The State of Missouri has a wonderful facility for boaters on the Grand Glaze Arm of the lake. They have two huge ramp facilities ($3 fee), as well as a large marina with dockage available for transient boats. Overnight docking in a covered 30-foot slip was a ridiculously low $12/night (flat rate), although the marina operator cautioned that the price would be going up a dollar or two next season. (Compare to $54/night at Bay Harbor in Charlevoix!).

Gasoline on the highway down there was selling around $1.10/gallon, but we saw one marina operator who priced it at $2.86/gallon on the lake. The State Park gas dock was selling it at $1.88/gallon, a much more reasonable price.

A unique feature on the lake: self-service marina gasoline pumps. You tie up, swipe your credit card, gas up, and go!

We stayed near Marine Mile-27, a location which allowed us to avoid the over built and crowded section of the lake nearer the Dam, while at the same time putting us close to the Osage, Niangua, and Grand Glaze arms.

We did not do any fishing, but our LOWRANCE X-65 marked fish almost everywhere we went. Interviews with some fishermen revealed that the fishing was better "last weeK" or "yesterday", a trend which we have seen elsewhere.

The communities of Lake Ozark and Osage Beach have developed into artless strips of vacation-oriented establishments, offering tee-shirts, tanning oil, miniature golf, go-kart rides, bungy-jumps, and other enticements to lure money from visiting teenagers. Traffic along Rte-54, the central highway must be clogged to a standstill in summer.

Signage on the roads can be divided into three categories, listed here in the order of their frequency of occurance:

--hulls of 30-40 foot performance boats are poised 60-feet (or more) in the air atop giant steel poles from the front yards of marine dealerships;

--tall, narrow billboards featuring young women clad in skimpy bathing suits promote the benefits of drinking BUDWEISER BEER;

--a huge, golden statue of Jesus denotes a place of worship.

With the weather cold and rainy on Monday, the area had the eerie feeling of being deserted. There were no people anywhere, not in the grocery store, not in the shopping mall, not on the lake. Eventually, as the weather warmed and the weekend approached again, more people returned, but for several days we seemed to literally have the place to ourselves.

After a couple of disappointing meals, we eventually located some restaurants where the locals (not the tourists) prefer to dine. There are eateries available for any price range, tending toward a concentration on the high-price end of the spectrum.

Lake of the Ozarks is about three hours from either St. Louis or Kansas City, and just an hour from Jefferson City (the capital), and thus it has a huge population of vacation or second-home residents.

Some very large condominium complexes have been built, ten storey edifices of balconies that over look the lake and stand out from the natural shoreline in a very unpleasant way. Prime bluffs and hilltops are often crowned with homes of enormous size, owned we presume by moguls of the country-western music business or some other equally profitable enterprise.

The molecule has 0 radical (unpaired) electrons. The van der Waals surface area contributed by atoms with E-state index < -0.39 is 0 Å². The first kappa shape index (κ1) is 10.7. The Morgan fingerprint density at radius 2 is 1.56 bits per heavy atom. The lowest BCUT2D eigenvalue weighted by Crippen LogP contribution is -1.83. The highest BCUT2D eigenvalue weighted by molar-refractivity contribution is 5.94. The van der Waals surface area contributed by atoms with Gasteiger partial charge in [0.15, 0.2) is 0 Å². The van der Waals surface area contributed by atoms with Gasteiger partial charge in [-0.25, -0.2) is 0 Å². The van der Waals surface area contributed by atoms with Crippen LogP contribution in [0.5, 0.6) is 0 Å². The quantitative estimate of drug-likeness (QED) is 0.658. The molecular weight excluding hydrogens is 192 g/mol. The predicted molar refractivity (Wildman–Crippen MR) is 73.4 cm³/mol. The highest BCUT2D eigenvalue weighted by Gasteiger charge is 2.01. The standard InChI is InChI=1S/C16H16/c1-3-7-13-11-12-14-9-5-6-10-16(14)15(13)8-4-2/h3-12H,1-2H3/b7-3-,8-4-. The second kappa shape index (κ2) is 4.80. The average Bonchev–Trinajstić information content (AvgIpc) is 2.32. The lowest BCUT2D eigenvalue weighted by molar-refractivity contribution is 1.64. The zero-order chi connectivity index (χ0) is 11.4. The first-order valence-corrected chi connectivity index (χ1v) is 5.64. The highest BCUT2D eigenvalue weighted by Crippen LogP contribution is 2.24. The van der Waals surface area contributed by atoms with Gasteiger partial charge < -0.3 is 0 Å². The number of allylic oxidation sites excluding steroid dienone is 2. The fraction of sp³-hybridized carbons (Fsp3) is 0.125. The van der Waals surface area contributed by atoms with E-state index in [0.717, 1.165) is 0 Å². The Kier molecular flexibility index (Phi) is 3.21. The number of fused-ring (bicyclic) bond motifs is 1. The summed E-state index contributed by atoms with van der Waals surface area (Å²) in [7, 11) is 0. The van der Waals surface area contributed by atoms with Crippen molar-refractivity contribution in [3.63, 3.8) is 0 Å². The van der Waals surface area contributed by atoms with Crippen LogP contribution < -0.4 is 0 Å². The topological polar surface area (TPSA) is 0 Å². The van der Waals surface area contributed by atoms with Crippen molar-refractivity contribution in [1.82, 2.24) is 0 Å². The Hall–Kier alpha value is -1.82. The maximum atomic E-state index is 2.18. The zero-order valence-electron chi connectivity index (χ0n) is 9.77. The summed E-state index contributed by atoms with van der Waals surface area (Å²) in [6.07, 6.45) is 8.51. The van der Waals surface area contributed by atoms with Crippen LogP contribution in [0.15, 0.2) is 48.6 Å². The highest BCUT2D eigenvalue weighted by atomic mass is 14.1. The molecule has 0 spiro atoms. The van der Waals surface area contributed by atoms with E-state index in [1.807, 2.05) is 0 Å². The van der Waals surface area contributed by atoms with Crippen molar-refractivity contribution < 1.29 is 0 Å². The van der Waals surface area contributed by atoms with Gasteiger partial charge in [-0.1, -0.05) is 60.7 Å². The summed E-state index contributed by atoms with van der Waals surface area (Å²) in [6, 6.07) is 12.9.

In total, we enjoyed our visit to Lake of the Ozarks. Our timing was fortunate, as by visiting the lake in October we were able to avoid all the drawbacks associated with it, yet still enjoy the boating opportunities it offers.

One footnote: unlike our experience in Kentucky, where we found ourselves in a "dry" county and facing a 40-mile run to get a six-pack of beer, Lake of the Ozarks permits the sale of alcoholic beverages in the surrounding communities. However, if your taste in beer runs to anything other than BUDWEISER, I would suggest bringing your own stock along with you. Anheuser-Bush from nearby St. Louis has virtually an exclusive market in Lake of the Ozarks territory!

jimh posted 10-21-2001 01:06 PM ET (US)     Profile for jimh  Send Email to jimh     
Another benefit to visiting Lake of the Ozarks in the off season: much lower prices for accommodations. We were able to rent a very nice waterfront 2-bedroom condo unit for about 50% of the in-season rate.

Since the owner had hauled his boat for the season, we also got to use his covered boat well, too, at no extra charge.

Dick posted 10-21-2001 04:22 PM ET (US)     Profile for Dick  Send Email to Dick     
In the mid to late 60s, when I was a sporting goods manager for Montgomery Wards, we held our annual meetings at Tantara Resort on Lake of the Ozarks. Absolutly beautiful area and great bass fishing. Of course this was before 200 HP bass boats and all the other obnoxious stuff you run into now. Would still love to go back with the Montauk some day.
jimh posted 10-21-2001 07:17 PM ET (US)     Profile for jimh  Send Email to jimh     
What a coincidence! The condo we rented was just a few hundred feet south and across the cove from Tan-Tara Resort!
David Pendleton posted 10-26-2001 08:20 PM ET (US)     Profile for David Pendleton  Send Email to David Pendleton     
Thanks for the great 'article'!

When I was a kid in the early 70's, we lived in Sedalia and vacationed on the lake. We used to rent these rather rustic cabins and I can remember going the entire two weeks without seeing anyone but my family.

I don't remember exactly where they were. I should ask my Mom. There's probably a strip mall there now...

I've considered taking my 23' Conquest down from MN, but never got around to it.

Thanks again!

David Pendleton